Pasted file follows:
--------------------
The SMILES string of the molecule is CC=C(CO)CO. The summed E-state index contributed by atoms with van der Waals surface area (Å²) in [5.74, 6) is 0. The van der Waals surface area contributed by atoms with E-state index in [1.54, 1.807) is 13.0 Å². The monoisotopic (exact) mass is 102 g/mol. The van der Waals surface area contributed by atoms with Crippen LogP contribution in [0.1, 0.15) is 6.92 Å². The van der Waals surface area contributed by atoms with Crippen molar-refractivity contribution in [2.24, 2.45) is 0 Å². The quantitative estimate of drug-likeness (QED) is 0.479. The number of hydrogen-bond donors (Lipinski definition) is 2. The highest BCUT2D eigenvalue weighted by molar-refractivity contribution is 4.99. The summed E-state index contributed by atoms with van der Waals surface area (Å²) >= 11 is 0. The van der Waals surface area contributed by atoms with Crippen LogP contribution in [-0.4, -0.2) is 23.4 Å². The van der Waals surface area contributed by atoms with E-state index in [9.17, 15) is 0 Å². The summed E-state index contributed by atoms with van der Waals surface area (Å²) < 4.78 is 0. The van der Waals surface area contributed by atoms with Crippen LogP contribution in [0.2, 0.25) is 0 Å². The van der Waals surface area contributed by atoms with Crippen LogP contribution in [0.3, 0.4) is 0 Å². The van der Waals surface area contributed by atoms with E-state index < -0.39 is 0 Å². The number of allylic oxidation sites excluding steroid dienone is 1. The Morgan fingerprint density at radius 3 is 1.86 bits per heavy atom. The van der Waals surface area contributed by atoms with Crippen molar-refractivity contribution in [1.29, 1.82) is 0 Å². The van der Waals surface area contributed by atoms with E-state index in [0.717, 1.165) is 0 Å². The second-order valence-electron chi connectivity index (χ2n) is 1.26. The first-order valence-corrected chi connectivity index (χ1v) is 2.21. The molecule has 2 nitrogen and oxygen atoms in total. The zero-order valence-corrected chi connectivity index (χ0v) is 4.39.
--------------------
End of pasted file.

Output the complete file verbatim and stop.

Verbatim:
The SMILES string of the molecule is CC=C(CO)CO. The summed E-state index contributed by atoms with van der Waals surface area (Å²) in [5.74, 6) is 0. The van der Waals surface area contributed by atoms with E-state index in [1.54, 1.807) is 13.0 Å². The monoisotopic (exact) mass is 102 g/mol. The van der Waals surface area contributed by atoms with Crippen LogP contribution in [0.1, 0.15) is 6.92 Å². The van der Waals surface area contributed by atoms with Crippen molar-refractivity contribution in [2.24, 2.45) is 0 Å². The quantitative estimate of drug-likeness (QED) is 0.479. The number of hydrogen-bond donors (Lipinski definition) is 2. The highest BCUT2D eigenvalue weighted by molar-refractivity contribution is 4.99. The summed E-state index contributed by atoms with van der Waals surface area (Å²) >= 11 is 0. The van der Waals surface area contributed by atoms with Crippen LogP contribution in [-0.4, -0.2) is 23.4 Å². The van der Waals surface area contributed by atoms with E-state index in [9.17, 15) is 0 Å². The summed E-state index contributed by atoms with van der Waals surface area (Å²) < 4.78 is 0. The van der Waals surface area contributed by atoms with Crippen LogP contribution in [0.2, 0.25) is 0 Å². The van der Waals surface area contributed by atoms with Crippen LogP contribution in [0.3, 0.4) is 0 Å². The van der Waals surface area contributed by atoms with E-state index < -0.39 is 0 Å². The number of allylic oxidation sites excluding steroid dienone is 1. The Morgan fingerprint density at radius 3 is 1.86 bits per heavy atom. The van der Waals surface area contributed by atoms with Crippen molar-refractivity contribution in [1.29, 1.82) is 0 Å². The van der Waals surface area contributed by atoms with E-state index in [0.717, 1.165) is 0 Å². The second-order valence-electron chi connectivity index (χ2n) is 1.26. The first-order valence-corrected chi connectivity index (χ1v) is 2.21. The molecule has 2 nitrogen and oxygen atoms in total. The zero-order valence-corrected chi connectivity index (χ0v) is 4.39.